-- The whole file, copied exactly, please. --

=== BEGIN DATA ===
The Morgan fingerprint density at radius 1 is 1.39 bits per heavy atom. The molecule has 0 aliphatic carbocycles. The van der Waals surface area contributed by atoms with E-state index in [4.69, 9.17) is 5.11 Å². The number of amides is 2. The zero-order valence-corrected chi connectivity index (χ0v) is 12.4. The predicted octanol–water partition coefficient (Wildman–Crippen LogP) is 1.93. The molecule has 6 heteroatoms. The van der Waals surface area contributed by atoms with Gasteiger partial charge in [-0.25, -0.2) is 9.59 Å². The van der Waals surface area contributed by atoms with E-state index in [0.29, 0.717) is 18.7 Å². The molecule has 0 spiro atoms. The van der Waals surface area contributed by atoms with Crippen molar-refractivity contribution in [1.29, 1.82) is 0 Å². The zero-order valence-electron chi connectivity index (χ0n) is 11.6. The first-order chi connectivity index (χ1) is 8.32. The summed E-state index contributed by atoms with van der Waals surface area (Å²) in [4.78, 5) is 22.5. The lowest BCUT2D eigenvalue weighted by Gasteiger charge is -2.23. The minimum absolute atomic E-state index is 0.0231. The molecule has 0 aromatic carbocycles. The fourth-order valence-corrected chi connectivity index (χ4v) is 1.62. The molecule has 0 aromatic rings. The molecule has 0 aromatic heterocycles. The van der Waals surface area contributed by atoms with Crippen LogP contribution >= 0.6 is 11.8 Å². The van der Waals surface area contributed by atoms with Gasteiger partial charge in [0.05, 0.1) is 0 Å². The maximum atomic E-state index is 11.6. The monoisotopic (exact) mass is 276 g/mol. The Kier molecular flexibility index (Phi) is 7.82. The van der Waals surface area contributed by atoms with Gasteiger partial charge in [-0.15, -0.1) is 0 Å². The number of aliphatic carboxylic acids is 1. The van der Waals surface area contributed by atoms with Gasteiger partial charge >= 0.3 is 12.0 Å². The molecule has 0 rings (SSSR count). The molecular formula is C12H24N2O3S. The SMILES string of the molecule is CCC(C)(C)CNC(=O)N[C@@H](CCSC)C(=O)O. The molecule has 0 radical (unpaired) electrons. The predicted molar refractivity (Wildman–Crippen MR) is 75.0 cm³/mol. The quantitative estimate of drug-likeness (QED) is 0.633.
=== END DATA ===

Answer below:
The Morgan fingerprint density at radius 1 is 1.39 bits per heavy atom. The molecule has 0 aliphatic carbocycles. The van der Waals surface area contributed by atoms with E-state index in [4.69, 9.17) is 5.11 Å². The number of amides is 2. The zero-order valence-corrected chi connectivity index (χ0v) is 12.4. The predicted octanol–water partition coefficient (Wildman–Crippen LogP) is 1.93. The molecule has 6 heteroatoms. The van der Waals surface area contributed by atoms with Gasteiger partial charge in [-0.25, -0.2) is 9.59 Å². The van der Waals surface area contributed by atoms with E-state index in [0.29, 0.717) is 18.7 Å². The molecule has 0 spiro atoms. The van der Waals surface area contributed by atoms with Crippen molar-refractivity contribution in [1.29, 1.82) is 0 Å². The zero-order valence-electron chi connectivity index (χ0n) is 11.6. The first-order chi connectivity index (χ1) is 8.32. The summed E-state index contributed by atoms with van der Waals surface area (Å²) in [4.78, 5) is 22.5. The lowest BCUT2D eigenvalue weighted by Gasteiger charge is -2.23. The minimum absolute atomic E-state index is 0.0231. The molecule has 0 aromatic carbocycles. The fourth-order valence-corrected chi connectivity index (χ4v) is 1.62. The molecule has 0 aromatic rings. The molecule has 0 aromatic heterocycles. The van der Waals surface area contributed by atoms with Crippen LogP contribution >= 0.6 is 11.8 Å². The van der Waals surface area contributed by atoms with Gasteiger partial charge in [0.05, 0.1) is 0 Å². The maximum atomic E-state index is 11.6. The monoisotopic (exact) mass is 276 g/mol. The Kier molecular flexibility index (Phi) is 7.82. The van der Waals surface area contributed by atoms with Gasteiger partial charge in [-0.15, -0.1) is 0 Å². The number of aliphatic carboxylic acids is 1. The van der Waals surface area contributed by atoms with Gasteiger partial charge >= 0.3 is 12.0 Å². The molecule has 0 rings (SSSR count). The molecular formula is C12H24N2O3S. The SMILES string of the molecule is CCC(C)(C)CNC(=O)N[C@@H](CCSC)C(=O)O. The molecule has 0 radical (unpaired) electrons. The predicted molar refractivity (Wildman–Crippen MR) is 75.0 cm³/mol. The quantitative estimate of drug-likeness (QED) is 0.633.